Many restaurants and office buildings in downtown Washington, D.C., are already boarded up, just as they were for demonstrations in the summer regarding racial justice and, more recently, the presidential election.
Washington is also in the midst of COVID-19 restrictions, including a ban on indoor eating at restaurants.
Trump, who Thursday cut short his end-of-the-year trip to South Florida and returned to the White House, has promoted the Jan. 6 protests by his backers.
"JANUARY SIXTH, SEE YOU IN DC!" Trump tweeted on Wednesday, a theme he echoed throughout the holidays.
Trump has not said whether he plans to attend any of the rallies scheduled for Jan. 6.
On Nov. 14, en route to a political rally for Georgia Senate races, Trump's motorcade passed thousands of supporters rallying in Freedom Plaza, a public square about two blocks east of the White House.
Four weeks later, departing the White House for the Army-Navy game in upstate New York, Trump had the Marine One helicopter fly over cheering supporters gathered on the National Mall.
More:The ways Donald Trump and Republicans have tried to overturn Joe Biden's 2020 win
More:Donald Trump will keep protesting, despite Electoral College vote for Joe Biden
Those Dec. 12 rallies came two days before members of the Electoral College gathered in 50 state capitals to cast their votes based on the results of the popular votes in their states. Biden, who won more than 7 million votes than Trump in the popular vote, prevailed with 306 electoral votes to Trump's 232.
Congress is scheduled to certify the Electoral College tally on Jan. 6.
Normally, Congress' task of recording the electoral votes and formally declaring a winner in the Electoral College is a formality. This year, the pro-Trump congressional factions have vowed to challenge the electoral votes in certain swing states that went for Biden.
That will trigger debates in both the House and Senate, though the outcome is not in doubt. Democrats control the House and will surely vote to confirm Biden's votes; meanwhile, enough Republican senators have said they oppose the protests and will not support dismissing Biden's electoral votes.
In pressuring Congress, Trump and his backers have voiced the same unfounded claims they made in previous lawsuits and state election complaints. A variety of judges and state election officials, including Republicans, dismissed those claims and proclaimed the elections in their states to be free and fair.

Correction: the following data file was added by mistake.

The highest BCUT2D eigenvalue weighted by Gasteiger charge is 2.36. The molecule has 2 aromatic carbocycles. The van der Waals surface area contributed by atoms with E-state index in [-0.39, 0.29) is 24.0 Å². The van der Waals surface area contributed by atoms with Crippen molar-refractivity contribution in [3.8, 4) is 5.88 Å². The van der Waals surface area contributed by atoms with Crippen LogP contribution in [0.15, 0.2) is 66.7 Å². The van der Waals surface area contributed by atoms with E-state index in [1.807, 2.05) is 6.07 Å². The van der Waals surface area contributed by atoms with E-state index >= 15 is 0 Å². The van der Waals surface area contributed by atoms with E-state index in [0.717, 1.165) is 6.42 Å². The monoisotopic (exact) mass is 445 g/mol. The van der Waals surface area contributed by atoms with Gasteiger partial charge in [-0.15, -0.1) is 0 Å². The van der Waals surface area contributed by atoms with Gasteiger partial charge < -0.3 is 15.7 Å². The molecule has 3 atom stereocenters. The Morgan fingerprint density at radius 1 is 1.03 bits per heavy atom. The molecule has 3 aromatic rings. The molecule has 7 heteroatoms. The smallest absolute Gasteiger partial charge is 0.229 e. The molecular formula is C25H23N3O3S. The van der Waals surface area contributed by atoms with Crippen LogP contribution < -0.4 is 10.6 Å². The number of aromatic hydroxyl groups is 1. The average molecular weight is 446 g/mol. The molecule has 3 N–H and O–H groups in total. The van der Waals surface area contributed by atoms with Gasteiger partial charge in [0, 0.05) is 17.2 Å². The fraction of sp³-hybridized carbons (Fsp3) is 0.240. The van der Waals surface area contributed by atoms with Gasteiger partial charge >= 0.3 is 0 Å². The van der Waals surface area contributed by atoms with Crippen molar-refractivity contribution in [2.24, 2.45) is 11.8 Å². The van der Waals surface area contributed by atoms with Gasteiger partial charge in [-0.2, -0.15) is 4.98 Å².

Fact check: What's true and what's false about the 2020 election
Many pro-Trump rallies across the country have seen violence erupt between the president's supporters and police and counter-protestors.
During a day of demonstrations on Dec. 12, at least four people were stabbed during a melee in downtown Washington near the Harrington Hotel. The hotel announced this week that it will be closed on Jan. 4-6, saying in a statement: "While we cannot control what happens outside of the hotel, we are taking additional steps to protect the safety of our visitors, guests, and employees."
At previous demonstrations, Trump supporters included groups like the Proud Boys and other organizations the FBI has labeled as extremists who believe in white nationalism. Some have roamed the streets taunting people, looking for confrontations over Trump's presidency.
On Dec. 12, Trump supporters marched through downtown Washington D.C. Police lines formed to separate marchers from large groups of Trump opponents, the two sides yelling at and threatening each other.
Some of the police lines were designed to prevent Trump groups from entering Black Lives Matter Plaza, an area two blocks north of the White House that is a popular gathering spot for the president's opponents.
Skirmishes involving far-right groups have resulted in dozens of police injuries and hospitalizations of counter-protestors.
Some Republicans have denounced Trump's calls to overturn the election, saying he is playing with fire that could flare into violence by his most fervid supporters, especially during the Electoral College count on Jan. 6.
The Wall Street Journal editorial page, which has often supported the Trump administration, said Republicans need to think about what would happen if Congress somehow denied Biden sufficient electoral votes and instead declared Trump the winner.
"Riots in the streets would be the least of it," the editorial said.